New Construction in an Historic Context
Ernest F. Hollings Special Collections, USC Library
Concern of respect for Edward Durell Stone’s Cooper Library and the challenge to meet the demands of security and environmental controls resulted in this striking facility that preserves the University of South Carolina’s renowned rare book collection.
This recently completed $18,000, 50,000-square-foot addition exudes smart design. The project’s success begins at the macro level, with the decision to physically separate the new construction from the 1960s-era historic library, which is by construction a stand-alone structure, connected to its predecessor by way of a sky bridge. Once inside the new facility, which features common spaces, seminar rooms, offices, and large galleries, collections are stored according to light sensitivity that is regulated on each story. Also, found within the special collections wing is a digitization lab that features a large-format Zeutschel scanner that will aid in the preservation of and access to delicate materials.
Compounding the building’s successful aesthetic design is its many environmentally sustainable features. Heat gain has been reduced through the use of fritted glass and sunshades that simultaneous allow natural light into occupied areas of the building. Filtered storm water, and the fact builders recycled 94% of the building’s construction waste, reduce the structure’s environmental impact tremendously. Moreover, materials used in construction were predominantly of recycled goods. These, and other steps taken, such as the use of native plants in landscape design, have resulted in an overall project that is expected to achieve a LEED Gold Certification.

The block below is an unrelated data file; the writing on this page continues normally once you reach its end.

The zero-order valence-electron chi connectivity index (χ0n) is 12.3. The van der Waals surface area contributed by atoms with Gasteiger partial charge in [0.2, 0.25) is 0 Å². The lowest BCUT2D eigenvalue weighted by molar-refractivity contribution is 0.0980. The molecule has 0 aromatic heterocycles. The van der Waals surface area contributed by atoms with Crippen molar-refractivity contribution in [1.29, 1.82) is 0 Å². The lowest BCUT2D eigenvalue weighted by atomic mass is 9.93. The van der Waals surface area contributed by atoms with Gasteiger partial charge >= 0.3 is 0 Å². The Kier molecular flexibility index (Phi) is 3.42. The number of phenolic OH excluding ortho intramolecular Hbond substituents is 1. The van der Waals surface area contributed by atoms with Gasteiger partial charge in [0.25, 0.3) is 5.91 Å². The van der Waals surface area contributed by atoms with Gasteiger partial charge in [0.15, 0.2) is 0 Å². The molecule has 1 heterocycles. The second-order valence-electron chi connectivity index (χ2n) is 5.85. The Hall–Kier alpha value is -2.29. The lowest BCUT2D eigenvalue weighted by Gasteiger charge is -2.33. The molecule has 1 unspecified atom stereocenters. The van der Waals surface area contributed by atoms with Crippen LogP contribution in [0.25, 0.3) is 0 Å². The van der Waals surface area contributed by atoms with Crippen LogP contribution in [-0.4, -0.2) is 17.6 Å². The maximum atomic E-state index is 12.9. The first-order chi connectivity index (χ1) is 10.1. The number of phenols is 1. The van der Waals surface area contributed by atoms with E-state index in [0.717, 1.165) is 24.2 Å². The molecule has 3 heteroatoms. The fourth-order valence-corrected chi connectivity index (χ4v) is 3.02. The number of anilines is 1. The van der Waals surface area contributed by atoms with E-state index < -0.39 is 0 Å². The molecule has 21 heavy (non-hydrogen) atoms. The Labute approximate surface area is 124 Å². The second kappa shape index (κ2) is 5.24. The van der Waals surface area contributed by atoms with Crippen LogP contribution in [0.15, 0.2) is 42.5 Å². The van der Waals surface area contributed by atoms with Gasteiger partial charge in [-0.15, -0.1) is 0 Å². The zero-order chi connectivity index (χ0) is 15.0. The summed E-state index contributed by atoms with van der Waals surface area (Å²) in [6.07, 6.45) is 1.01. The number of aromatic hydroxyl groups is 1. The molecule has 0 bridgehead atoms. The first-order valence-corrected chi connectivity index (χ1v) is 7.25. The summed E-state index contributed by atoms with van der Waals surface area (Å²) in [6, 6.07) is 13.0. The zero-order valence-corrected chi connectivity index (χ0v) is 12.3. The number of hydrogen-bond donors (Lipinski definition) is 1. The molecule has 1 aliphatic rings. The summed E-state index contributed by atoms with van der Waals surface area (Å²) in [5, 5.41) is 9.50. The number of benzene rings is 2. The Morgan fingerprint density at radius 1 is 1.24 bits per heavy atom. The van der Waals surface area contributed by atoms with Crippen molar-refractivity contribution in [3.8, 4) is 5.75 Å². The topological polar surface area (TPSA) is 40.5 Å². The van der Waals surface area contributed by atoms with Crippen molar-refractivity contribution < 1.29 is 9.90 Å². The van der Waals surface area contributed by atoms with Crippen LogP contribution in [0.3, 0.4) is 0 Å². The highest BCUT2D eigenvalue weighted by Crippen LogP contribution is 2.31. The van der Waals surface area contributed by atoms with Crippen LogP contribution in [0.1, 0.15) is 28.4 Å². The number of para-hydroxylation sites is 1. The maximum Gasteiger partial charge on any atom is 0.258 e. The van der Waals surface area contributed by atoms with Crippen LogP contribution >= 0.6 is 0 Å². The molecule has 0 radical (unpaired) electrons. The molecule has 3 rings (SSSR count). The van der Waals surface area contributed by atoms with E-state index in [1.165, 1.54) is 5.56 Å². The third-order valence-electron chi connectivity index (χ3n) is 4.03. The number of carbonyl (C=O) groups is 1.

1703 Taylor Street
This circa-1930 National Register of Historic Places-listed landmark was transformed into a modern-era facility through a $12 million rehabilitation that involved extensive infrastructure work and the dismantling and repositioning of its façade to accommodate an enlarged lobby, bathrooms, and other amenities.
Balancing a respect for the venerable Depression-era structure and accommodating the venue’s upgrade to a first-class entertainment venue led Richland County to look back to the building’s intended, though never realized, appearance for guidance. This step led to the project’s most dynamic visual transformation, the relocation of the auditorium’s south façade 20 feet toward Taylor Street. Aspects of the original façade, namely cast stone elements and railings were carefully integrated into the rehabilitated interior thus offering contemporary patrons a feel for the structure’s older appearance.
Further rehabilitation work involved reconfiguring the building’s stage house with state-of-the-art sound and lighting technology meanwhile addressing rigging, loading, and storage needs. Dressing rooms were renovated and, in another example of using architectural salvage to provide instant patina to a newly designed space, architects incorporated recycled stage decking into the flooring of the building’s boardroom. Overall, the rehabilitation of the venerable auditorium and the completion of its 19,000-square-foot addition by the architectural firms of Stevens and Wilkinson and Craig Gaulden Davis have provided the residents of Richland County with a 21st-century facility guaranteed to attract top-billing acts from across the country.